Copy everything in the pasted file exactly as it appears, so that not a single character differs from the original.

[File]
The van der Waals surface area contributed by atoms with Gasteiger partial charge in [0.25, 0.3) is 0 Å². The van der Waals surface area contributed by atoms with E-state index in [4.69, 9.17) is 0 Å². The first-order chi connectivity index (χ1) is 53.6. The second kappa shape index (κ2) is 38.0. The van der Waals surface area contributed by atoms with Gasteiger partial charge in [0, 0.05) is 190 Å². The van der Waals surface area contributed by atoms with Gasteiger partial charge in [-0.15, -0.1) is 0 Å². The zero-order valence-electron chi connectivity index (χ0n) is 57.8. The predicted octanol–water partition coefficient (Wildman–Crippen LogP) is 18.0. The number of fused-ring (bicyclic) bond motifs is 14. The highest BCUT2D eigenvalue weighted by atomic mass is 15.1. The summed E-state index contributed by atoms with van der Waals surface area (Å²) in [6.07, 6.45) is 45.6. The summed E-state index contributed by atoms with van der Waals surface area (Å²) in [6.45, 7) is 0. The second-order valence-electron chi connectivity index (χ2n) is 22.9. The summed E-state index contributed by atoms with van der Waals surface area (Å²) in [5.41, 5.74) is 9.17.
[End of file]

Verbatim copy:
The van der Waals surface area contributed by atoms with Gasteiger partial charge in [0.25, 0.3) is 0 Å². The van der Waals surface area contributed by atoms with E-state index in [4.69, 9.17) is 0 Å². The first-order chi connectivity index (χ1) is 53.6. The second kappa shape index (κ2) is 38.0. The van der Waals surface area contributed by atoms with Gasteiger partial charge in [0, 0.05) is 190 Å². The van der Waals surface area contributed by atoms with Gasteiger partial charge in [-0.15, -0.1) is 0 Å². The zero-order valence-electron chi connectivity index (χ0n) is 57.8. The predicted octanol–water partition coefficient (Wildman–Crippen LogP) is 18.0. The number of fused-ring (bicyclic) bond motifs is 14. The highest BCUT2D eigenvalue weighted by atomic mass is 15.1. The summed E-state index contributed by atoms with van der Waals surface area (Å²) in [6.07, 6.45) is 45.6. The summed E-state index contributed by atoms with van der Waals surface area (Å²) in [6.45, 7) is 0. The second-order valence-electron chi connectivity index (χ2n) is 22.9. The summed E-state index contributed by atoms with van der Waals surface area (Å²) in [5.41, 5.74) is 9.17.